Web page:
The Brazilian population was formed by extensive admixture of three different ancestral roots: Amerindians, Europeans and Africans. Our previous work has shown that at an individual level, ancestry, as estimated using molecular markers, was a poor predictor of color in Brazilians. We now investigate if SNPs known to be associated with human skin pigmentation can be used to predict color in Brazilians. For that, we studied the association of fifteen SNPs, previously known to be linked with skin color, in 243 unrelated Brazilian individuals self-identified as White, Browns or Blacks from Rio de Janeiro and 212 unrelated Brazilian individuals self-identified as White or Blacks from São Paulo. The significance of association of SNP genotypes with self-assessed color was evaluated using partial regression analysis. After controlling for ancestry estimates as covariates, only four SNPs remained significantly associated with skin pigmentation: rs1426654 and rs2555364 within SLC24A5, rs16891982 at SLC45A2 and rs1042602 at TYR. These loci are known to be involved in melanin synthesis or transport of melanosomes. We found that neither genotypes of these SNPs, nor their combination with biogeographical ancestry in principal component analysis, could predict self-assessed color in Brazilians at an individual level. However, significant correlations did emerge at group level, demonstrating that even though elements other than skin, eye and hair pigmentation do influence self-assessed color in Brazilians, the sociological act of self-classification is still substantially dependent of genotype at these four SNPs.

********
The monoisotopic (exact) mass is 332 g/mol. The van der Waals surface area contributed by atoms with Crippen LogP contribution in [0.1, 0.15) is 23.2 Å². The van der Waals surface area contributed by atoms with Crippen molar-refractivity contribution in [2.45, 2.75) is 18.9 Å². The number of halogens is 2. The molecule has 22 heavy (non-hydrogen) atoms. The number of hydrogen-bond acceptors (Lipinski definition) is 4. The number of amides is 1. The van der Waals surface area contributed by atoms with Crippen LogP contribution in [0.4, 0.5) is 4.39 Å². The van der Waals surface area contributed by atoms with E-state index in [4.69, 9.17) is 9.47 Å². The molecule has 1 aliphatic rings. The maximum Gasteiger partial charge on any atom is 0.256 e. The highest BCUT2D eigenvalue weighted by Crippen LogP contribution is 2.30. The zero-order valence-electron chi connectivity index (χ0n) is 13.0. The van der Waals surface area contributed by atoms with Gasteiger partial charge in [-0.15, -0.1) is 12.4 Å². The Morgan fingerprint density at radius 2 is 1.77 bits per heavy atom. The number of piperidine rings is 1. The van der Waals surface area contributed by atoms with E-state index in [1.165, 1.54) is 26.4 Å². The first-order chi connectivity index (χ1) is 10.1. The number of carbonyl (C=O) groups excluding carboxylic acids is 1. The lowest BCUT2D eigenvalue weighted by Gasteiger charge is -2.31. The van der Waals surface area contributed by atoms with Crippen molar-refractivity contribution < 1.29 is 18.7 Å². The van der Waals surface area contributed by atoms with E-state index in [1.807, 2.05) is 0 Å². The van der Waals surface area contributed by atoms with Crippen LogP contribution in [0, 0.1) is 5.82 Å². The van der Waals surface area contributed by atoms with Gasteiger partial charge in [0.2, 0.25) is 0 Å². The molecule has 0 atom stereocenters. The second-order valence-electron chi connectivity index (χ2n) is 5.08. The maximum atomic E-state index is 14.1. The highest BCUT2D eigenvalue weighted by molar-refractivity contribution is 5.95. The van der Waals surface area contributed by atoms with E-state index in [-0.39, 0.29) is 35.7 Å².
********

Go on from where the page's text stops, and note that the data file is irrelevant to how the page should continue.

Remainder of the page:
Citation: Durso DF, Bydlowski SP, Hutz MH, Suarez-Kurtz G, Magalhães TR, Junho Pena SD (2014) Association of Genetic Variants with Self-Assessed Color Categories in Brazilians. PLoS ONE9(1): e83926. https://doi.org/10.1371/journal.pone.0083926
Editor: David Caramelli, University of Florence, Italy
Received: May 28, 2013; Accepted: November 9, 2013; Published: January 8, 2014
Copyright: © 2014 Durso et al. This is an open-access article distributed under the terms of the Creative Commons Attribution License, which permits unrestricted use, distribution, and reproduction in any medium, provided the original author and source are credited.